If you want to blame Detroit's bullpen for Game 2, you are certainly welcome to. That has been the biggest area of concern for Jim Leyland all year, and it reared its ugly head on Sunday. But this was the same unit that held the Red Sox to one hit and five strikeouts in three innings the previous night.

So what's the problem? Why, all of a sudden, have the Red Sox stopped doing what they did so well all season?

One factor is that there is a vast difference in the caliber of pitching between the regular season and postseason.

For instance, the Tigers and Red Sox played seven games this season. Anibal Sanchez didn't start any of them. In fact, the 29-year-old has only faced Boston once in his career, as a rookie in 2006. 

This Sanchez is a completely different pitcher, throwing harder than ever (93 mph) with a much better breaking ball. We can partially excuse Boston's performance because of that.

But to look so completely inept against Scherzer, who did defeat the Red Sox earlier this season with a seven-inning, two-run, six-strikeout effort in June, leaves a lot more room to doubt this lineup.

Scherzer is capable of making teams look bad, but to handle the best lineup in baseball like child's play speaks volumes about how on he is and how off the Red Sox are.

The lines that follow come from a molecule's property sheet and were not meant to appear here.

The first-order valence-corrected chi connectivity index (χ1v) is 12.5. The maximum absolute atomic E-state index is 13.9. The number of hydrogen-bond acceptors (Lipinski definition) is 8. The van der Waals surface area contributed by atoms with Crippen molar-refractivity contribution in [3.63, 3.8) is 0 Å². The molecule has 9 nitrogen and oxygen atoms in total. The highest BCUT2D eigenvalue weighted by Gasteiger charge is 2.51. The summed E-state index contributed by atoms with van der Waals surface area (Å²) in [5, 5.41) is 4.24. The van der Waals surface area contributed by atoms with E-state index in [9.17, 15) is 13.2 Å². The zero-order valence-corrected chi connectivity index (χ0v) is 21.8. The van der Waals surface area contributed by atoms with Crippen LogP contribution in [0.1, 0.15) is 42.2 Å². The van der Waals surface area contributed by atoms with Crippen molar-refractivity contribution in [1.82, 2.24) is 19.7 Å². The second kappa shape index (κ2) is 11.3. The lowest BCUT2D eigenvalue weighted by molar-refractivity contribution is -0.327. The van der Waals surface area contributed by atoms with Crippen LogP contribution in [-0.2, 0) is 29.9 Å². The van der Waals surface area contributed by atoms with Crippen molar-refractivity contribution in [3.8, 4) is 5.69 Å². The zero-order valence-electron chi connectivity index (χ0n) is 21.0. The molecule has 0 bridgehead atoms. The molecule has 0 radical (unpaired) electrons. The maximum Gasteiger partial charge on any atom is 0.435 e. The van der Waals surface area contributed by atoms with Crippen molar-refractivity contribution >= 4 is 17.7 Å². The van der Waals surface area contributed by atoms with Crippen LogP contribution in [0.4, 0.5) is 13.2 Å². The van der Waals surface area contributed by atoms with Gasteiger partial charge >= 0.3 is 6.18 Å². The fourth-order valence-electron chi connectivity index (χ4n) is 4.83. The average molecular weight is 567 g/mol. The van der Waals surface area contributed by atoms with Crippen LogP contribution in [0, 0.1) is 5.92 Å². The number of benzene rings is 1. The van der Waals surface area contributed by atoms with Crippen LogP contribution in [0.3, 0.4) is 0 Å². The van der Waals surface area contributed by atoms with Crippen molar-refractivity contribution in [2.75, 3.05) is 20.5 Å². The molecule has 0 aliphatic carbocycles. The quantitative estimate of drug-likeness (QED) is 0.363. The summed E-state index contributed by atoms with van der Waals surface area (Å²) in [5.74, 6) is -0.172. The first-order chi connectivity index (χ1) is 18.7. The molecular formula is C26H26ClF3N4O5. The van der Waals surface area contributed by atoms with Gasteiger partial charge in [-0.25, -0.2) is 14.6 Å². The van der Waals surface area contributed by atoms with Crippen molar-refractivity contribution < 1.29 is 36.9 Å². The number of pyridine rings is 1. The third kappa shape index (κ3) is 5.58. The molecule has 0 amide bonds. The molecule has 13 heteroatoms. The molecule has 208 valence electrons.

One thing the Red Sox are notorious for is taking pitches. They aren't going to swing at a pitch until it's in their zone, which can lead to a lot of elevated pitch counts if the starter isn't on early. Look at Sanchez, who walked six in addition to striking out 12 in Game 1 before leaving after six innings.

Scherzer exploited that, to a point, by throwing first-pitch strikes to 16 of the 25 hitters he faced and getting 15 called strikes.

If you put a lineup behind in the count right away, it doesn't matter how good they are; their odds of success go down dramatically. The Red Sox had a .965 OPS on the first pitch in 2013. Their OPS was just .677 after the count was 0-1.

Ortiz finally figured out that taking pitches isn't the way to go, swinging at a first-pitch changeup from Joaquin Benoit just over the glove of Torii Hunter and into the Boston bullpen.

That may have changed the entire series, with the teams heading to Detroit tied at 1-1 instead of Boston facing an 0-2 hole.

Of course, with Justin Verlander on the mound for Game 3 coming off a series against Oakland during which he racked up 21 strikeouts with just six hits, two walks and no runs allowed in 15 innings, would any of us be surprised to see another five innings of no-hit baseball?

The Red Sox didn't break out of this offensive slump so much as they masked it for just one day. We'll soon find out if things really have changed or not.


Note: All stats courtesy of Baseball Reference unless otherwise noted.

If you want to talk baseball, feel free to hit me up on Twitter with questions or comments.